Group is facing a stark choice: it can either become a dead monument, or a model of regional cooperation within Europe.
This is how Czech president Václav Havel sawthe future of this regional union (Czech Republic, Hungary, Poland, and Slovakia) 10 years ago.
The V4 just turned 30 years old, but there is not much to celebrate.
In particular when considering the group’s selfish approach to addressing the migration crisis or Hungary and Poland’s threat of vetoing the EU budget, afraid of seeing their compliance with the rule-of-law principles monitored.
The deteriorating state of democracy is evidenced by a gradual financial and regulatory marginalisation of independent media, most recently of Klub Rádió in Hungary, the curtailment of the judiciary’s independence in Poland, and the worsening public perception of corruption in Slovakia.
It was in Poland that Havel spoke in 1990 of the region’s unique opportunity to become an additional pillar of democracy and freedom in a reunified Europe.
Together with the founding fathers József Antall and Lech Wałęsa, he dreamed of the region developing not only a strong economy but, above all, democratic and decentralised institutions and a self-confident civil society.
Havel hoped that the region, with its 40-year experience of communism, could play a major and audacious role in the future of a never-changing Europe.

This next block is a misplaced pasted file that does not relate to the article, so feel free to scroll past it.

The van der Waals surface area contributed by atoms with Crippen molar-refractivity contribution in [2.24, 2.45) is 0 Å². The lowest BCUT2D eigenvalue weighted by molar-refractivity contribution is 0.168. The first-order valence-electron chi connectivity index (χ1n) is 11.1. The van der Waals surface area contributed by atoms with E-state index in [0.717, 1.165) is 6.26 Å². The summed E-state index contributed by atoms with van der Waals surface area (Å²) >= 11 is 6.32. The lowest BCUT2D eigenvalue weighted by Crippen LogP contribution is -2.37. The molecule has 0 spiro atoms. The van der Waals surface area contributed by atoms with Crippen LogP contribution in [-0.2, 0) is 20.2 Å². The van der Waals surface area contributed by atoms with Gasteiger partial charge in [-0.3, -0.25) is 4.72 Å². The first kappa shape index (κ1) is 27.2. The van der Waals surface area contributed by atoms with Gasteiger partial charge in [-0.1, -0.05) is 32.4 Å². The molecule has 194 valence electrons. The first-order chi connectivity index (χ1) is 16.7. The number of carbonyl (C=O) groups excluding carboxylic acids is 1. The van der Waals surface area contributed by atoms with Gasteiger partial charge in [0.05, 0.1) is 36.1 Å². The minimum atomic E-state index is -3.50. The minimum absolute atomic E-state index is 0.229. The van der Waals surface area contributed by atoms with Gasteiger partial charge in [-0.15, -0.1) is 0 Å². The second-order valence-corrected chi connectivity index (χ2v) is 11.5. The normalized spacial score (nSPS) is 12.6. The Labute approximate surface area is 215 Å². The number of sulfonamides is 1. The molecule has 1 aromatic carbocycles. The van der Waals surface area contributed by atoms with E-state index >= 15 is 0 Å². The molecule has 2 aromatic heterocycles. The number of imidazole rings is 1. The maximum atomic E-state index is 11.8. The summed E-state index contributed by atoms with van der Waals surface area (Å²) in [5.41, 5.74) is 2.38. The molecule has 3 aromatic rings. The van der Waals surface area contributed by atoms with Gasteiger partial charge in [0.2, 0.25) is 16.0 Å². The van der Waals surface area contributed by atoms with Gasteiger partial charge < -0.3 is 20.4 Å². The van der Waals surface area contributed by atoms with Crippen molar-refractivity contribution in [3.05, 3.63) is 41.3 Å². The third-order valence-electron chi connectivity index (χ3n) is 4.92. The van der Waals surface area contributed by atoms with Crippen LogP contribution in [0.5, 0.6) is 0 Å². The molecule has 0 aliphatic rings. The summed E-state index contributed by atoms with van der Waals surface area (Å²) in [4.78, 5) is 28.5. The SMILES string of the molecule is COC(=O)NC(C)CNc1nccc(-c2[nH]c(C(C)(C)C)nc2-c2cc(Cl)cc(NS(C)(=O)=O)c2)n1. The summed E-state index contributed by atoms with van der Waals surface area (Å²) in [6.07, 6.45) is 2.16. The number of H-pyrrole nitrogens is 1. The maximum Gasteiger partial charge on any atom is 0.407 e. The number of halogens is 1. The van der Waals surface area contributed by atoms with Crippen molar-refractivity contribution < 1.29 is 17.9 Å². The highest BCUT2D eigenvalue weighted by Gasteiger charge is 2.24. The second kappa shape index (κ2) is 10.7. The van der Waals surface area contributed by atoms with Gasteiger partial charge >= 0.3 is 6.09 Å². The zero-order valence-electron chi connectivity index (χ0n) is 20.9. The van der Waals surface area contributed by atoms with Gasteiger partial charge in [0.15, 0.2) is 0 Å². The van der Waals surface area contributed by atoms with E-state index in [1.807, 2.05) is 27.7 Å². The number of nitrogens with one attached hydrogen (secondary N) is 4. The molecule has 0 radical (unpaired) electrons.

Important social and political developments are already taking place in the Eastern neighbourhood of the EU. For more than six months, we have witnessed the courage of Belarusian civil society demanding democratic elections.
President Alexander Lukashenko’s repressive regime has already arrested more than 30,000 people and, to stay in power, is building new detention-style camps.
Also, Russians seem to be losing patience with a similar regime in their country. The democratic world is calling for the release of Alexei Navalny, the leading critic of president Vladimir Putin.
It is clear that the attempt at Navalny’s physical liquidation and his current imprisonment are the result of his persistent accusations of rampant corruption and stifling bureaucracy within Putin’s regime, while the country’s standard of living is plunging ever deeper.
While in August of last year the V4 presidents appropriately responded to the protests in Belarus through a joint statement, this time they failed to acknowledge the tense situation in Russia and the call for a common EU position.
Their meeting this week on the Polish Hel Peninsula was devoted solely to the pandemic and the recovery of national economies.
But it is national governments that have the full competence to address the impact of the pandemic scourging the region.
Silence on Russia
The competence of presidential offices, which are largely representational, resides in the power of words. Their joint communiqué thus missed out on the chance to send a signal that they were indeed taking notice of the events in their eastern neighbourhood, and that they were taking the side of the brutally repressed Russian civil society.
The fact that the V4 presidents did not comment on Russia comes as a disappointment, but not as a surprise.